Busting ghosts, dyeing cloth, or making frozen treats—Chinese persimmon is a fruit of many uses
Like miniature orange lanterns hanging from trees, persimmon lights up this gloomy autumn season. Since its Chinese character, 柿 (shì) is pronounced the same as 事, the character for “things“ or “matters,“ this bright fruit conveys the wish of things going well. Traditionally, people plant persimmon trees in front of homes and eat the fruit during the wedding. The classic painting Picture of the New Year with Auspicious Signs (《岁朝佳兆图》), by the Ming emperor Zhu Jianshen (朱见深) in 1481, also shows the legendary ghostbuster Zhong Kui (钟馗) walking with a little ghost holding a plate of persimmons, conveying the idea that the fruit could help chase away evil spirits and bring peace and prosperity.
Allegedly, the persimmons even saved the life of Zhu Jianshen‘s ancestor Zhu Yuanzhang (朱元璋), before he became the founding emperor of the Ming dynasty (1368 – 1644). Zhu Yuanzhang was born a poor peasant, and one day, cold and starving, he passed a village and saw a giant persimmons tree with fruits in frost. He treated himself to a persimmon feast. In 1355, when Zhu, now the emperor, stumbled upon this village, he saw this tree again. He took off his red robe and wrapped it around the tree, awarding it the title “Duke of Frost” (凌霜侯).
Fall is the traditional season for enjoying persimmon, especially the solar term of Frost Fall (霜降), which typically falls on October 23 and marks the transition from autumn to winter. Persimmons ripen best around this time, becoming thin-skinned, thick-fleshed, juicy, and sweet.
A classic way to enjoy persimmons in northern China, especially the Northeast, is to bite a whole through the skin and suck out juice from inside. As persimmons get frozen in the cold weather, it tastes even more refreshing. As the 20th century writer Lao She (老舍) describes in his novel Rickshaw Boy (《骆驼祥子》), the title character Xiangzi “bought a frozen persimmon, and when he took a bite, his mouth was full of ice! It was so cold that it slowly cooled from his mouth to his chest, sending a shiver down his body. He finished it in a few bites, his tongue a little numb and his heart cozy.” Despite Xiangzi’s hard life as a rickshaw driver, the frozen persimmons gave him a moment of sweet, cold pleasure.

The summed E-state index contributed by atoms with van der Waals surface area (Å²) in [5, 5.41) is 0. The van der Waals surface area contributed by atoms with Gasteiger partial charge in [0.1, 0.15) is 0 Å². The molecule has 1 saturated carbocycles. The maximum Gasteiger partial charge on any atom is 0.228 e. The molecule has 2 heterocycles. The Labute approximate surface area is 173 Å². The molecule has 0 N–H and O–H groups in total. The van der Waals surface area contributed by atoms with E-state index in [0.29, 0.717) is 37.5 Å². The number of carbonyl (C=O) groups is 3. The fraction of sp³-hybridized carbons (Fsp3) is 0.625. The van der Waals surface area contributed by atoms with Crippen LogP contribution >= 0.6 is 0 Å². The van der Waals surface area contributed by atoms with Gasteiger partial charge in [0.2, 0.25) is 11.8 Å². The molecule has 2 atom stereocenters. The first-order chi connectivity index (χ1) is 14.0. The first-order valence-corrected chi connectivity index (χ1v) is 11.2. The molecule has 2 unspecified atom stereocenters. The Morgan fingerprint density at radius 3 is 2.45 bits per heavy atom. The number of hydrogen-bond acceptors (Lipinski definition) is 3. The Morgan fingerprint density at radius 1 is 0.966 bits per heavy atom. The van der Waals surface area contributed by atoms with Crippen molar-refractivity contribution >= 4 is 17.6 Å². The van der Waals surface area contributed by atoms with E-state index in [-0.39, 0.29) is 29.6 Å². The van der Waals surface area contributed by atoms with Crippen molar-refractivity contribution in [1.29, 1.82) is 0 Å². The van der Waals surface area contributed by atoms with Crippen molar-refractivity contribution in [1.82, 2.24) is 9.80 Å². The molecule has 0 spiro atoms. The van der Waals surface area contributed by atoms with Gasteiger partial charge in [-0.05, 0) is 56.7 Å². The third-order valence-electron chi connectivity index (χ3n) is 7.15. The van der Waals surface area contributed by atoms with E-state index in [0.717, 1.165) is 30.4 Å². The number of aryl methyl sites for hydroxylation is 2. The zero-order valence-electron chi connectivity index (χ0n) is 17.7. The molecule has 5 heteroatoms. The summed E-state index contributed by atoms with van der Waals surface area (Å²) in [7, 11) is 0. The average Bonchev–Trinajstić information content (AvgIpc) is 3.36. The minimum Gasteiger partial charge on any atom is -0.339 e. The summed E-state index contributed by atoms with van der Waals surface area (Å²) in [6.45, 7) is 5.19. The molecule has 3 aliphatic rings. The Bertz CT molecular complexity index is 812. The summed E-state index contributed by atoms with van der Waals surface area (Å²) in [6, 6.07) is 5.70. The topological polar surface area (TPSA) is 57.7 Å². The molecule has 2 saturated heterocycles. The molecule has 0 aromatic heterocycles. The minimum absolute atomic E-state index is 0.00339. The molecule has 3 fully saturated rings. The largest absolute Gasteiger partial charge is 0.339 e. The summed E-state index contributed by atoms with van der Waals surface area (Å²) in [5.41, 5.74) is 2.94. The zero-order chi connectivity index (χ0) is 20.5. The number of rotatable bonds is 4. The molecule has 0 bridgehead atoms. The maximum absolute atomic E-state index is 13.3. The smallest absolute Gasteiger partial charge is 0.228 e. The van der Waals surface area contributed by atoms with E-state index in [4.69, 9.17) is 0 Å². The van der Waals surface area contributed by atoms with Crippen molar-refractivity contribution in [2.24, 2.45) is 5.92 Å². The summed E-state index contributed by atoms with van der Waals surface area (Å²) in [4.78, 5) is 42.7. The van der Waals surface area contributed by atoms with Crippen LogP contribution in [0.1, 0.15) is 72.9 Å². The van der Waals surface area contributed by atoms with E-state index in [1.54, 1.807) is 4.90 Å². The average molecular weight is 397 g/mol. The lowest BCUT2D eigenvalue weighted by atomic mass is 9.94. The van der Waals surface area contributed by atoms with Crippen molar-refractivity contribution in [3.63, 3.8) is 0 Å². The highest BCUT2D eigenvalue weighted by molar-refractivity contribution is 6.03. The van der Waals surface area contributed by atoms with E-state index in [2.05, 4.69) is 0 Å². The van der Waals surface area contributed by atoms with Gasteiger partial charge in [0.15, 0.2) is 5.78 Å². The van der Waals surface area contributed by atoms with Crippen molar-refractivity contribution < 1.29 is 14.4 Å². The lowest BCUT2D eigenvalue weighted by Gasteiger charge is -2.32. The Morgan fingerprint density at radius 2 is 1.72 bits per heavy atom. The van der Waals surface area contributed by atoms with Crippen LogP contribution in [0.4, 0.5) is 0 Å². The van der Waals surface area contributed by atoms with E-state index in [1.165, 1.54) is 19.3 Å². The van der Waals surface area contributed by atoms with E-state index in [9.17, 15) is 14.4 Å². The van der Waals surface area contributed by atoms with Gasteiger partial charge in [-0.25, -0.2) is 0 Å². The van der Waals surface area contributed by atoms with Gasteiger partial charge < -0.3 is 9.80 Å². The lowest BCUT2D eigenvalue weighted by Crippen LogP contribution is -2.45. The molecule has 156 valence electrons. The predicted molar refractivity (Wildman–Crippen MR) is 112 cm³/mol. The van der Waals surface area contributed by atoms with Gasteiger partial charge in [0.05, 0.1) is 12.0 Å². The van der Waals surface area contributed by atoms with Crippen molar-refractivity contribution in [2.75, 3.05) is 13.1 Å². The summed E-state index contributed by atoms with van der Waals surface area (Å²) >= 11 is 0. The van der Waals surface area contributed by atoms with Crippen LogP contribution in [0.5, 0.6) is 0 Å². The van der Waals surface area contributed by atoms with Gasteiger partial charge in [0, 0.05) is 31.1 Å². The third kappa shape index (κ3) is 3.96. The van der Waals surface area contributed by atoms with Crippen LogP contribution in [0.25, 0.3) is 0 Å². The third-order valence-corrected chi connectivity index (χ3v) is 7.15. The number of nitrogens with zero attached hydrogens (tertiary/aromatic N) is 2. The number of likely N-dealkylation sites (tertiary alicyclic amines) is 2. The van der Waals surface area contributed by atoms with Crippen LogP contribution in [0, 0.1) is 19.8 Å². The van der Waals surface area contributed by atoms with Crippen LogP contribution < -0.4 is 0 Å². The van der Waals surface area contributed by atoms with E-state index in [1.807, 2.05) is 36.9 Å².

Compared to the frozen persimmons, the dried persimmon cakes (柿饼) are much milder in taste and can be a popular snack for young and old alike. It‘s made by peeling off the skin and air-drying the flesh for around a month, letting it absorb the sunshine and retain its sweetness. As water evaporates from the flesh, the glucose and fructose forms a thin layer of white frost on the surface. This natural frost is considered particularly soothing for the throat.
In parts of northern and northwestern China, locals hang the peeled persimmons in neat bunches like curtains of orange pearls. It is a poetic way to celebrate the persimmon harvest. While persimmon cakes are usually dry, the Fuping variety from Shaanxi province retains some sweet juice inside, which can melt in the mouth.
The persimmon leaf was also used as a natural canvas for Chinese classic painting. As a herb, it was used to stop bleeding, relieve pain and reduce high blood pressure. One can also eat fresh persimmon leave by shredding them into slices and cooking them in porridge, seasoned with sugar; or make the persimmon leaf tea with chrysanthemum flowers.
Fermented persimmon can be even used in making natural dyes. Fabrics dyed with persimmon are left out to dry in the sun, which paints a warm orange tint to the cloth and grows darker when used in the sun, the wind, and the rain. Over time, persimmon dye also gives the fabric a hard, leather-like texture, and is resistant to water and corrosion, so it has been applied on umbrellas, boats, and even architecture since the Tang dynasty (618 – 907). The Hangzhou black folding fan, a specialty of the city, can be used like an umbrella on rainy days—and the secret was the persimmon dye on its surface.
From late September to mid-October each year, Hangzhou’s Xixi Wetlands host the Persimmon Festival. Visitors can row boats to pick from over 7,000 persimmon trees in the area and participate in challenges, such as stacking the highest persimmon “tower.“ They may take home basket upon basket of fresh persimmons to serve as juicy treats, organic dyes, and perhaps natural “ghostbusters” that can bring peace to the household.